S Nasreen

Community Empowerment

#DHChangemakers #DH22in22

Quick Facts

  • Nasreen, who has prevented four child marriages so far, works closely with the government-run Vinoba Bhave school in Hosapete
  • Her life altered dramatically after she joined Sakhi eight years ago and attended workshops, learnt about gender issues, child marriages, the Devadasi system, and challenges faced by Dalits
  • Nasreen and her team members visit poor houses and test blood pressure, body temperature, pulse and weight and act as a bridge between Sakhi and a hospital

"I was determined to keep the victim safe."

A friend to kids in tough circumstances


Three years ago, Nasreen found herself sheltering a 12-year-old girl from her neighbourhood. Nasreen stays in the Chittawadagi slum in Hosapete town of Vijayanagara district. The tween, after escaping possible molestation attempt from a landowner, ran into Nasreen’s house, pleading for help.

 

“The girl’s father, a chronic alcoholic, had locked her up inside a room at a farmhouse in Chittawadagi area where he was employed. The owner’s wife released her and asked her to run to safety as her husband had ‘other intentions’,” Nasreen says. “And since she knew me and had faith in me, she ran straight to my hut.”

 

Though the girl’s father created a ruckus for a week, Nasreen was determined not to send her back. Instead, she filed a complaint with the police and helped the survivor relocate to a government observation home. Now, the girl stays with her aunt.

 

The incident strengthened her resolve to work for the welfare of adolescent girls. Today, 24-year-old Nasreen works as a facilitator with the Sakhi Trust, an organisation that works for the welfare of marginalised communities and addresses social issues in and around Hosapete.

 

Nasreen herself had a tough childhood — her father died right after she passed Class 10. “We faced a financial crunch. My brother’s salary and the earning of my mother, a daily wager, were insufficient to run the family. My efforts to borrow loans for higher education failed,” she recalls.

 

The turning point came when she met Mubeena, also from Chittawadagi and a Sakhi volunteer. Mubeena helped Nasreen get financial support from Sakhi for her higher education. “My life altered dramatically after I was introduced to Sakhi eight years ago. I attended workshops and got involved in initiatives that opened up a whole new world for me. I learnt about gender issues, child marriages, the Devadasi system, and challenges faced by Dalits, youths, and the downtrodden,” she explains. 

 

Nasreen also revived the Inchara Yuva Balaga (youth forum) formed by Mubeena years ago. Today, the Balaga has 22 members who campaign on various social issues and act as a bridge between government departments and beneficiaries of various schemes.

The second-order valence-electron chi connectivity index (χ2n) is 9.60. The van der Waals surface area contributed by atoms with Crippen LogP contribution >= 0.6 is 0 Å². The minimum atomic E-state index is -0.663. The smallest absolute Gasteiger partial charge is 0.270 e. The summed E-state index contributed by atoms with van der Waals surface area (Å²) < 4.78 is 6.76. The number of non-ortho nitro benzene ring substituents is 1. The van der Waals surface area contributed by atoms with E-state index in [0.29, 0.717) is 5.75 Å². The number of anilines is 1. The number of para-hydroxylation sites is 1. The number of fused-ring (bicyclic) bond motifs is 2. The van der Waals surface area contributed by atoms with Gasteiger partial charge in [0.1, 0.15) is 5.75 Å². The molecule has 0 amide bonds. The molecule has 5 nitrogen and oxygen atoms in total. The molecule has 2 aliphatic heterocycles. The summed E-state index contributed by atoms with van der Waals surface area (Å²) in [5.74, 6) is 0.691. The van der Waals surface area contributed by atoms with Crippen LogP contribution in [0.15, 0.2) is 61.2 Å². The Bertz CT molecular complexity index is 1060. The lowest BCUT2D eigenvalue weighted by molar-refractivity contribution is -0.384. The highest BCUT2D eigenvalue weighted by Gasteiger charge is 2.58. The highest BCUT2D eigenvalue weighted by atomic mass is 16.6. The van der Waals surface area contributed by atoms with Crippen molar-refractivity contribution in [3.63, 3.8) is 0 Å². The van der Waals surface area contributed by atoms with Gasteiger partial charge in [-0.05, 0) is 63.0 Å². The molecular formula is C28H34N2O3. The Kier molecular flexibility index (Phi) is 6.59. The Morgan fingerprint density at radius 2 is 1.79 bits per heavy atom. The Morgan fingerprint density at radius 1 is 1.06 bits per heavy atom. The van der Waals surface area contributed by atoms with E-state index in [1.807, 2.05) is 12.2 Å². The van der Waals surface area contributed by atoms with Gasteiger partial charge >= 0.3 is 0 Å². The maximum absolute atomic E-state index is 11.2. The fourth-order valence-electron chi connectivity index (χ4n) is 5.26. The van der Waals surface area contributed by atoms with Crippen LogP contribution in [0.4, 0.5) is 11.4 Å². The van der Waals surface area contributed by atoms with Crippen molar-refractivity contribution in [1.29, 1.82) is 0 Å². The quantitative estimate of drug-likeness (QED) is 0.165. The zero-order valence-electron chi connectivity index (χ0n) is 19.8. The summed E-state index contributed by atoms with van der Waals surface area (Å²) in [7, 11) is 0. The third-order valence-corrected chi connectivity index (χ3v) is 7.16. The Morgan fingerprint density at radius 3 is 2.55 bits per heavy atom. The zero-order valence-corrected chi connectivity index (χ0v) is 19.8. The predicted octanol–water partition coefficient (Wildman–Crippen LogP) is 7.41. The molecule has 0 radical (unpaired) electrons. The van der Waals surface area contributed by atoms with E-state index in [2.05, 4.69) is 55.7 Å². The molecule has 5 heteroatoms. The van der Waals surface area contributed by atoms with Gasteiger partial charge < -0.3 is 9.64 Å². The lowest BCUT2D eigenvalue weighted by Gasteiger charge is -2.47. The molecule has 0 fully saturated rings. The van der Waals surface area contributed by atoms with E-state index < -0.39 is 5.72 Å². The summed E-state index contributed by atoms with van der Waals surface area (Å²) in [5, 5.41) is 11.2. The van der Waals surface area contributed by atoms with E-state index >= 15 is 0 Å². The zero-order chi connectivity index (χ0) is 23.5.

She prevented four child marriages so far and works closely with the government-run Vinoba Bhave school in Hosapete. 

 

She conducts various competitions and activities to educate children about contemporary issues, especially environmental pollution and crimes against girls. She believes this is the best way to address the psychological, emotional, and health issues of adolescent girls without being preachy. “We educate girls about good touch and bad touch and involve them in fun activities like tending to kitchen gardens, reading and excursions to throw seed balls in dry areas,” Nasreen says.

 

Appreciating Nasreen’s work, H C Raghavendra, member, Child Commission for Protection of Child Rights, Karnataka, says, “She has done tremendous work to empower women, adolescent girls, and children. She would often meet me for solutions when I was the chairperson of a child welfare committee which covered five districts, including Ballari.”

 

Founder-director of Sakhi Trust M Bhagyalakshmi adds: “Nasreen’s determination and commitment to work for the welfare of the downtrodden women and girls are commendable. Even though she comes from a highly conservative background, she does not hesitate to face challenges head-on.”

 

Rumana, a resident of the Chittawadagi slum, Hosapete, seconds this opinion and says Nasreen is their pillar of support during times of need.

 

Her leadership qualities are inspiring as are her initiatives to voluntarily identify problems, respond to requests and coordinate with various departments to ensure relief to a victim or prevent unlawful activities, she adds. 

 

Nasreen and her team members also visit houses in the neighbourhood and conduct health tests.

 

“Poor patients can't afford regular check-ups," she says. 

 

Nasreen also helped quite a few college aspirants to get financial support.  

 

Recently, she married a from a different faith whom she knew for the past five years. Though she relocated to Mariyammanahalli near Hosapete after her marriage, Chittawadagi continues to be her area of work. “I want to pursue post-graduation in social work,” she says. 

 

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Jagadish Angadi @Jagadish7angadi